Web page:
It started in England in the late 18th century when the first factories and mills drew agricultural workers to the towns and cities. Mechanisation demanded efficient transport of goods so waterways and canals, and later railways, were constructed.
A hundred years later electricity, gas and oil replaced steam and the horse and cart and new inventions, from the telephone to cars and planes, transformed daily lives.
The third industrial revolution of the late 1960s and 70s was driven by electronics, the silicon chip and telecommunications. Together, they helped to globalise the world and deliver a standard of living our ancestors could barely imagine.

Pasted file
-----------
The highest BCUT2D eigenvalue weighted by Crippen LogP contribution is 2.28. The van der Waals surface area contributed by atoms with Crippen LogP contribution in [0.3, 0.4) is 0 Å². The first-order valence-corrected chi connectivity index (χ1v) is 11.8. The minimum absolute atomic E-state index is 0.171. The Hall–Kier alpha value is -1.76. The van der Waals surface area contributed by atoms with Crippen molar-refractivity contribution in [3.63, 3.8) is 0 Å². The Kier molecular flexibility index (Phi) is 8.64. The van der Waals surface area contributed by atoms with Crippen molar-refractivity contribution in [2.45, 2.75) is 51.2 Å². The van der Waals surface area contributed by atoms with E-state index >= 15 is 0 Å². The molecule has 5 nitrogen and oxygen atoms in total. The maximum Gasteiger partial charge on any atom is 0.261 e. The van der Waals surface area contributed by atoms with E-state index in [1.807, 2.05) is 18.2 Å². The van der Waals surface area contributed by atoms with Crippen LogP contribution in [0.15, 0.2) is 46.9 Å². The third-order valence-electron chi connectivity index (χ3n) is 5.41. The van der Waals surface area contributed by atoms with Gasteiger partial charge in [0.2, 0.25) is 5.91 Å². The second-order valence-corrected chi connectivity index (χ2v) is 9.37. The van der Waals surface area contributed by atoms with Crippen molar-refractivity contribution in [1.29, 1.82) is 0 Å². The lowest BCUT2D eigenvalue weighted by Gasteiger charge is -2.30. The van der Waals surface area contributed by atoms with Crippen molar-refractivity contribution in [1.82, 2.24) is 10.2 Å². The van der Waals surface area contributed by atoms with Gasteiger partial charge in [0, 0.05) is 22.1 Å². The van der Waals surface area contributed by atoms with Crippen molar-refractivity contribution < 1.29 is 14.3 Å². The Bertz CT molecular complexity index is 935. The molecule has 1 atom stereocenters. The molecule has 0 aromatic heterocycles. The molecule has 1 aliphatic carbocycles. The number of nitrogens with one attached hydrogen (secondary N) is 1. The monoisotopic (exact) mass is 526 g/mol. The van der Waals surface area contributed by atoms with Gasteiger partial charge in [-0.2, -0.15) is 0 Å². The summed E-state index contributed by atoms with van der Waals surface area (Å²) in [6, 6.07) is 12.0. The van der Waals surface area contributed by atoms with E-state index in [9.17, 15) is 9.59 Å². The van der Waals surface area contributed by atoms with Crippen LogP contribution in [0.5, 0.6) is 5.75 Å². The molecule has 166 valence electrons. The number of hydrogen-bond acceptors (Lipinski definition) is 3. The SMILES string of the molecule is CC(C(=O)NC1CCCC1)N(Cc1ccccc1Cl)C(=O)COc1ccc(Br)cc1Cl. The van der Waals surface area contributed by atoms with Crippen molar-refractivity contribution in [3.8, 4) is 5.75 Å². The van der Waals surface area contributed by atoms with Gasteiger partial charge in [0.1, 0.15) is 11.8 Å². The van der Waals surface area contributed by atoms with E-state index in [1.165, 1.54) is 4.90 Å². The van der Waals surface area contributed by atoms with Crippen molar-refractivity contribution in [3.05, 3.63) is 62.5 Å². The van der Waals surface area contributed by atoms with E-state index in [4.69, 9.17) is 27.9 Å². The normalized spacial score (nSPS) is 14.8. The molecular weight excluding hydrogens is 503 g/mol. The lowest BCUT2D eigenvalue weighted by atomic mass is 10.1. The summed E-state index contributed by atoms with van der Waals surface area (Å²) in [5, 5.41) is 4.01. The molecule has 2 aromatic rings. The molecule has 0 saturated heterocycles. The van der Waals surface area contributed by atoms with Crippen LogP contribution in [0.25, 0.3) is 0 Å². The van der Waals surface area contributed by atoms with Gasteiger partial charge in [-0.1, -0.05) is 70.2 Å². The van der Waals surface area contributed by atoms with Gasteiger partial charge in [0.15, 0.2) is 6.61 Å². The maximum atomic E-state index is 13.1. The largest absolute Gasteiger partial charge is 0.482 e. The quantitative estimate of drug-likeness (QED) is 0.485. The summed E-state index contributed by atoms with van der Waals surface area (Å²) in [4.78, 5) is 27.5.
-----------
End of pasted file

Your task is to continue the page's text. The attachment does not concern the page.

Now the fourth industrial revolution is underway, a fusion of existing technologies that are less visible than in the past but no less consequential.
Instead of physical goods, it is ones and zeros travelling across networks of optical fibre, data centres and mobile phone towers, again transforming our lives.
There are two structural shifts driving this transformation; e-commerce and digitisation (see Welcome to the new roaring 20s). Both are driving mobile data usage, a growing that will receive a massive boost by the roll-out of 5G.
Mobile data limits were once measly and expensive when breached. Now data has become a commodity. As data prices have fallen and new use cases have risen, data consumption has surged, as the chart below shows.